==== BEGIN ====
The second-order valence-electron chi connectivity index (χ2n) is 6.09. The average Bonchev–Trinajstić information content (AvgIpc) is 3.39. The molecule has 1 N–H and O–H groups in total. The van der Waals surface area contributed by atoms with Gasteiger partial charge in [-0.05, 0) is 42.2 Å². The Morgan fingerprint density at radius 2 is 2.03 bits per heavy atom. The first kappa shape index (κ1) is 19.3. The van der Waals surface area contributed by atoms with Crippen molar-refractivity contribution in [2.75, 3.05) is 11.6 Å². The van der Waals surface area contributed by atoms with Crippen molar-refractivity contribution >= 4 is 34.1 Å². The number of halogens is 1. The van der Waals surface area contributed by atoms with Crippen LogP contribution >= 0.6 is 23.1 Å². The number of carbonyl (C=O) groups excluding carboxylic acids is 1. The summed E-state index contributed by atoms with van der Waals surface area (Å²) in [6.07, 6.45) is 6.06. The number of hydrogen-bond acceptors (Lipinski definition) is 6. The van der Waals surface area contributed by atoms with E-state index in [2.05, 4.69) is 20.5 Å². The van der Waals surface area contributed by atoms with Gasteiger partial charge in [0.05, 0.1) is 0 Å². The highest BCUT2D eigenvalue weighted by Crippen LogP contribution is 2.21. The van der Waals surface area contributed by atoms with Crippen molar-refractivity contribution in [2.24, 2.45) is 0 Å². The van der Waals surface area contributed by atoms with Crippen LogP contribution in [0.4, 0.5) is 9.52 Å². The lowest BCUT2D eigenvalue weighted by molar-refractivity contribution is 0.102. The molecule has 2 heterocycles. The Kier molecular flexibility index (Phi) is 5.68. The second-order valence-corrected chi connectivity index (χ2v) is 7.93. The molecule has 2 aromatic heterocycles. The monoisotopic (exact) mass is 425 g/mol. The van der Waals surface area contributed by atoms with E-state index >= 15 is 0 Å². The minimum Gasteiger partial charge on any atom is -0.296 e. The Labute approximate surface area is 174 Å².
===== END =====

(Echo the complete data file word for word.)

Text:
The second-order valence-electron chi connectivity index (χ2n) is 6.09. The average Bonchev–Trinajstić information content (AvgIpc) is 3.39. The molecule has 1 N–H and O–H groups in total. The van der Waals surface area contributed by atoms with Gasteiger partial charge in [-0.05, 0) is 42.2 Å². The Morgan fingerprint density at radius 2 is 2.03 bits per heavy atom. The first kappa shape index (κ1) is 19.3. The van der Waals surface area contributed by atoms with Crippen molar-refractivity contribution in [2.75, 3.05) is 11.6 Å². The van der Waals surface area contributed by atoms with Crippen molar-refractivity contribution >= 4 is 34.1 Å². The number of halogens is 1. The van der Waals surface area contributed by atoms with Crippen LogP contribution >= 0.6 is 23.1 Å². The number of carbonyl (C=O) groups excluding carboxylic acids is 1. The summed E-state index contributed by atoms with van der Waals surface area (Å²) in [6.07, 6.45) is 6.06. The number of hydrogen-bond acceptors (Lipinski definition) is 6. The van der Waals surface area contributed by atoms with E-state index in [2.05, 4.69) is 20.5 Å². The van der Waals surface area contributed by atoms with Gasteiger partial charge in [0.05, 0.1) is 0 Å². The highest BCUT2D eigenvalue weighted by Crippen LogP contribution is 2.21. The van der Waals surface area contributed by atoms with Crippen molar-refractivity contribution in [2.24, 2.45) is 0 Å². The van der Waals surface area contributed by atoms with Crippen LogP contribution in [0.4, 0.5) is 9.52 Å². The lowest BCUT2D eigenvalue weighted by molar-refractivity contribution is 0.102. The molecule has 2 heterocycles. The Kier molecular flexibility index (Phi) is 5.68. The second-order valence-corrected chi connectivity index (χ2v) is 7.93. The molecule has 2 aromatic heterocycles. The monoisotopic (exact) mass is 425 g/mol. The van der Waals surface area contributed by atoms with E-state index >= 15 is 0 Å². The minimum Gasteiger partial charge on any atom is -0.296 e. The Labute approximate surface area is 174 Å².